Largest Jobs Gains in the States: Taxes Matter

By at 25 January, 2023, 10:29 am


by Raymond J. Keating –

The latest “State Employment and Unemployment” report from the U.S. Bureau of Labor Statistics pointed to a no-growth payroll picture in 49 states in December 2022 compared to the previous month. One state – West Virginia – experienced a statistically significant decline (-1.4 percent) in employment.

However, there was growth in 42 states in terms of nonfarm payrolls in December 2022 versus a year earlier, while 8 states were essentially unchanged.

Tax Friendliness Matters

Here’s an interesting fact about the top four growth states – three of the four rank among the nation’s most tax-friendly states.

Texas led the nation. Nonfarm employment grew 5.0 percent from December 2021 to December 2022. The Lone Star State, of course, imposes no individual or corporate income and capital gains taxes.

Florida ranked second best. The Sunshine state posted a nonfarm employment gain of 4.8 percent. Florida imposes no individual income and capital gains taxes.

Oregon came in third best. Jobs gains were up 4.2 percent. Oregon is the odd man out, as it imposes a heavy tax burden.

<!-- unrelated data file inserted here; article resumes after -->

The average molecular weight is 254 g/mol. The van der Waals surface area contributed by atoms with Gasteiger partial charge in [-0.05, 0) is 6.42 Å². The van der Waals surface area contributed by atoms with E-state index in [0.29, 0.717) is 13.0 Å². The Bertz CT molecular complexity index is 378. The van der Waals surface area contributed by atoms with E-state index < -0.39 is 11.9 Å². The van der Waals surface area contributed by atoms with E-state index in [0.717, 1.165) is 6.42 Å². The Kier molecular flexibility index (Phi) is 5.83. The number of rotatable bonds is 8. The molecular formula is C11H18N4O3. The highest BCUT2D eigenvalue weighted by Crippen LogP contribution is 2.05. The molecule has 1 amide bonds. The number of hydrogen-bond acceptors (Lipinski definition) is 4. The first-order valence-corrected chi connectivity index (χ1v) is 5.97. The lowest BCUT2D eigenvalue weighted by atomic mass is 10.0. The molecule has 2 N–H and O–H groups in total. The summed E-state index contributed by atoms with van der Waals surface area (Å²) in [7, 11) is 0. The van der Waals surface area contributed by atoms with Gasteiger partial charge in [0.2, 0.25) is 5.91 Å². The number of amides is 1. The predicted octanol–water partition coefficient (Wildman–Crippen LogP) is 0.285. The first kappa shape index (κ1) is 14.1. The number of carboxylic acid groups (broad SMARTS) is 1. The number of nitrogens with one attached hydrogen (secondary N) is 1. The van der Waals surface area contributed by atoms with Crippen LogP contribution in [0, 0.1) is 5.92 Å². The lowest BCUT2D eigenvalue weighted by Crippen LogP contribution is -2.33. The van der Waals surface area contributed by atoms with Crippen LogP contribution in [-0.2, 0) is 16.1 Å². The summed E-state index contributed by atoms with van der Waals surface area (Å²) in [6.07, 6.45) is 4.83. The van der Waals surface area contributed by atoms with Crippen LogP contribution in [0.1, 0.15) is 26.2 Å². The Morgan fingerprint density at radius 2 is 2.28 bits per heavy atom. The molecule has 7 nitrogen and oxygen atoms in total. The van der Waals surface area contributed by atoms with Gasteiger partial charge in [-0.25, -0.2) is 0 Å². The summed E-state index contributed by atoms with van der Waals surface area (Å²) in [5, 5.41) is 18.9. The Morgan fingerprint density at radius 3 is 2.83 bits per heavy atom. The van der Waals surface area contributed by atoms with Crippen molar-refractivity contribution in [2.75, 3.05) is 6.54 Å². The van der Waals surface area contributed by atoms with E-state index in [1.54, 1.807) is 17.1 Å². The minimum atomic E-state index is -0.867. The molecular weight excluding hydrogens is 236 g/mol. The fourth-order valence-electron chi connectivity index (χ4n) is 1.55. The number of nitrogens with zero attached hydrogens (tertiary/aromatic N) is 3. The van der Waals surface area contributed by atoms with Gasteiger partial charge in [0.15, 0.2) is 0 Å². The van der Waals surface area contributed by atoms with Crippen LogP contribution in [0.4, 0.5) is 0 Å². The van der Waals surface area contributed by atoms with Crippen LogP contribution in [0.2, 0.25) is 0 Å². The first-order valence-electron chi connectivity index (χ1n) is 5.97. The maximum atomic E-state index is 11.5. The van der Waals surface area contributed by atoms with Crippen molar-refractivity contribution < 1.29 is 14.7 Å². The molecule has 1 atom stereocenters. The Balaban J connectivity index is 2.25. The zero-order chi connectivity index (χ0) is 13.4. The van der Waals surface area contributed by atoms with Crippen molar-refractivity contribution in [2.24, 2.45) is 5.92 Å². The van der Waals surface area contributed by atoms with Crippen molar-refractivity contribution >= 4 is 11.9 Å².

North Carolina came in a number four. Nonfarm jobs increased 4.1 percent from December 2021 to December 2022. The Tar Heel State has made dramatic positive tax changes in recent times. For example, in 2013, the state imposed a top individual income and capital gains tax rate of 7.75 percent. That rate stands at 4.75 percent in 2023.  Also, in 2013, the state’s corporate income tax rate came in at 6.9 percent, and it now stands at 2.5 percent.

Taxes aren’t the only factor determining where entrepreneurs and businesses set up shop and create jobs, but taxes certainly matter a good deal. State lawmakers that recognize this fact and act on it send clear signals to entrepreneurs, businesses, investors and workers that their state recognizes the central importance of entrepreneurship, business and investment to economic and employment growth.

Now if we could only get federal lawmakers to think like state lawmakers in Texas, Florida and North Carolina when it comes to taxes.

Raymond J. Keating is chief economist for the Small Business & Entrepreneurship Council. His latest book is The Weekly Economist: 52 Quick Reads to Help You Think Like an Economist.


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